modern science of removing the cause of disease. The doctor is a graduate of the largest chiropractic college in the country.
He has been practicing in Pottsville for the past two and a half years and has met with great success.
The Call of February 14, 1919
GAME AND FISH ASSOCIATION TO BUY 150 RABBITS
A meeting of the Schuylkill Haven Game and Fish Association was held Tuesday evening. Quite a large number of members
were present. The membership now totals 112 and it is likely that within the month the roll will be increased to 200 members.
The fee is but one dollar. The Association decided to purchase 150 rabbits and set them free on the mountains and hills in this
vicinity. It has also been decided to purchase fish and frogs and place them in the steams hereabouts at the proper season. A
lot of ground south of town has been leased from E. H. Baker on which it is proposed to erect a building and also a range
where blue rock shooting can be indulged in. Several of the members will be appointed as deputy game wardens and will have
power to shoot on sight all dogs found molesting wild game in any way whatsoever.
MAD DOG SCARE
Sunday evening wile folks were returning from church a large shepherd dog by its actions, led people to believe it was mad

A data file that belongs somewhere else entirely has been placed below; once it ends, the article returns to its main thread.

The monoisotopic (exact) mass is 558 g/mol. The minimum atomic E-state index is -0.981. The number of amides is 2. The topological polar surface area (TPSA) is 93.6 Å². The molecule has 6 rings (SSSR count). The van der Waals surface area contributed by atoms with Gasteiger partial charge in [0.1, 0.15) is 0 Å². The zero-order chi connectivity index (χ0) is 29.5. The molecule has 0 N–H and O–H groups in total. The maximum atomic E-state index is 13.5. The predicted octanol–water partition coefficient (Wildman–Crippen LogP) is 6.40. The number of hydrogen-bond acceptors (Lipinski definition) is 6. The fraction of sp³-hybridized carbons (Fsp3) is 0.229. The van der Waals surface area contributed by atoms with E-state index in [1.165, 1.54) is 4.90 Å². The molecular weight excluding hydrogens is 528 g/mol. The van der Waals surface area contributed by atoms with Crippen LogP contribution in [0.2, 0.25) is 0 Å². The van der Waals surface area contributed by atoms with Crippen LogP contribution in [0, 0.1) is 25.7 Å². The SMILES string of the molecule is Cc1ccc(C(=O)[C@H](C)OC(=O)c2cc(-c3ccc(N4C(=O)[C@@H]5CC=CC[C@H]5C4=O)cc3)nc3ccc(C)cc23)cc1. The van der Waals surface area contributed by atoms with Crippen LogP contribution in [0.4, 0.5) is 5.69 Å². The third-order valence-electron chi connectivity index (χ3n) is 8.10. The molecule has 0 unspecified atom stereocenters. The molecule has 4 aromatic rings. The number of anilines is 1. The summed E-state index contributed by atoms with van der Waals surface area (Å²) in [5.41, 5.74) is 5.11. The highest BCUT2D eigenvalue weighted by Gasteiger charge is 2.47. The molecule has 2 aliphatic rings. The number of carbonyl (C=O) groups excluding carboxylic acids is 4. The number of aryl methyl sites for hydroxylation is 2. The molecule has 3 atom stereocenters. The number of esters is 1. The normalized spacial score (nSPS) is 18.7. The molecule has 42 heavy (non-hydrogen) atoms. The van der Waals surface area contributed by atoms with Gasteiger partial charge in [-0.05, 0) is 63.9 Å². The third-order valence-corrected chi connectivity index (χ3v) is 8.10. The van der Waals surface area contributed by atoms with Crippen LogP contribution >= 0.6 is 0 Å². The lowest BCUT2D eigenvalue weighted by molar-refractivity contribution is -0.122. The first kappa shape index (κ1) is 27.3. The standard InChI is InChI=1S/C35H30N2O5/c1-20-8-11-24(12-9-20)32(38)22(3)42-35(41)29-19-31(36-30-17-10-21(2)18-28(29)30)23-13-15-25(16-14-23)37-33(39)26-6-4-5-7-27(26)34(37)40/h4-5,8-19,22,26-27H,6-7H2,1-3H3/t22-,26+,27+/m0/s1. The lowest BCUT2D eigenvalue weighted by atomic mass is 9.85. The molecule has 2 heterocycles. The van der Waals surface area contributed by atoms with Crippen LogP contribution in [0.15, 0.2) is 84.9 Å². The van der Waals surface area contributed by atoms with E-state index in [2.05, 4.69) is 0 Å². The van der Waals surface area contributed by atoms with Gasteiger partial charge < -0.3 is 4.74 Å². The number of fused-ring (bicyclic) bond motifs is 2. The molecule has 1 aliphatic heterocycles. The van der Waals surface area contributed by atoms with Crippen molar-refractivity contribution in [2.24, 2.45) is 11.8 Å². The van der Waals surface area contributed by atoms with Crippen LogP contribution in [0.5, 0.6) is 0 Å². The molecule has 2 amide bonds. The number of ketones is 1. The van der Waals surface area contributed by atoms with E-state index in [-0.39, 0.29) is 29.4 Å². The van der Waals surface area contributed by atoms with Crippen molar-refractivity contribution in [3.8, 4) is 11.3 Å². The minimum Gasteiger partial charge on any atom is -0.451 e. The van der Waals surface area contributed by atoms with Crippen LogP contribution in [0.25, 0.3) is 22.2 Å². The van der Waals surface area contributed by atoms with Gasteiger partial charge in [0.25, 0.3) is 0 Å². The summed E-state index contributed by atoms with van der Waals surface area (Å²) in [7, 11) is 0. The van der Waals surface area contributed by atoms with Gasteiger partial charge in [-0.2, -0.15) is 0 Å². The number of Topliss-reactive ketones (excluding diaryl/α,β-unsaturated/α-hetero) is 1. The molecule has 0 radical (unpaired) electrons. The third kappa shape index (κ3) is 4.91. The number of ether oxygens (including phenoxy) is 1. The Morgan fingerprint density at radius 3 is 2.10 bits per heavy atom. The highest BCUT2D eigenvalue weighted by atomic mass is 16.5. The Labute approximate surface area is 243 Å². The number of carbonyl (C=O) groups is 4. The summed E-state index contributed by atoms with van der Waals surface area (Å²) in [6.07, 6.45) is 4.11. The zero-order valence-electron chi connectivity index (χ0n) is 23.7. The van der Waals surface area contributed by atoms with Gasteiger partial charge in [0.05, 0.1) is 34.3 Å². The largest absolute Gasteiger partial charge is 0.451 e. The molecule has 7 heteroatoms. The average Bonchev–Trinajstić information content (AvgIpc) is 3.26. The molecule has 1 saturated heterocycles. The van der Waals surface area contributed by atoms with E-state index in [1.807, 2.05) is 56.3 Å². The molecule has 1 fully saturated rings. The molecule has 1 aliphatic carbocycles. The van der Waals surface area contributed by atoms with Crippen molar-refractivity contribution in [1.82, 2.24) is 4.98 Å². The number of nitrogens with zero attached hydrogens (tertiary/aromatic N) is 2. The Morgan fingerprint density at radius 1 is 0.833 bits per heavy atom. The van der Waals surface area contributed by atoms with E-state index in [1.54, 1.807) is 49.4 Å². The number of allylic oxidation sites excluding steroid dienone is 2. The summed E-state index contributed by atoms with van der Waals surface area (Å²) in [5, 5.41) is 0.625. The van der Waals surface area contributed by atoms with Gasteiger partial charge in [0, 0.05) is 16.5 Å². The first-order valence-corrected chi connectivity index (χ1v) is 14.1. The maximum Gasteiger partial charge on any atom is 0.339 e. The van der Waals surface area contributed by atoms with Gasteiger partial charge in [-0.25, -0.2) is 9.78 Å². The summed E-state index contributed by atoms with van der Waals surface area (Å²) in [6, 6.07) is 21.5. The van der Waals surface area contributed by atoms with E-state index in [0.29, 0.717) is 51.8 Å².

and quickly scattered the crowds. The dog jumped at Miss Marion Lenker and tore a hole in her coat but did not bite her. It
also tore a hole in the skirt of Miss Helen Schumacher. Several other persons, it is reported, were attacked by the animal and
had their clothing torn but we have not learned of anyone having been bitten by the animal.
RAILROAD AND SHOP NEWS
The Schuylkill Haven shop men were given an unexpected layoff of two days, Tuesday and Wednesday of this week. They
returned to work Thursday morning but the matter of their working a continuous and regular schedule is uncertain. This is due
to the scarcity of cars or lack of work, primarily caused by a suspension by many of the collieries in the district. For the present
the working conditions at the close of the day will govern the work for the next day.
The men at the storage yards have been working full time and overtime but there is a possibility of the working schedule being
cut here also as the yards, it is understood, are rapidly being filled to their capacity. It is likely the yards will be put on a five day
shift. Coal that had been sent down the line to be stored at storage yards had to be brought back to the Schuylkill Haven
storage yards as there was no room down the line for it.
The Schuylkill Haven men on the second shift which ends at midnight, employed at the Mount Carbon shops, have engaged
drayman Edward Shollenberger to haul them back to town at the end of their day's work. Express and freight business in
Schuylkill Haven from reports at the local offices, is about holding its own, although there has been quite a drop in the package
freight business. The ticket business is as strong as heretofore. From the fact that two of the local mills, the Bast and the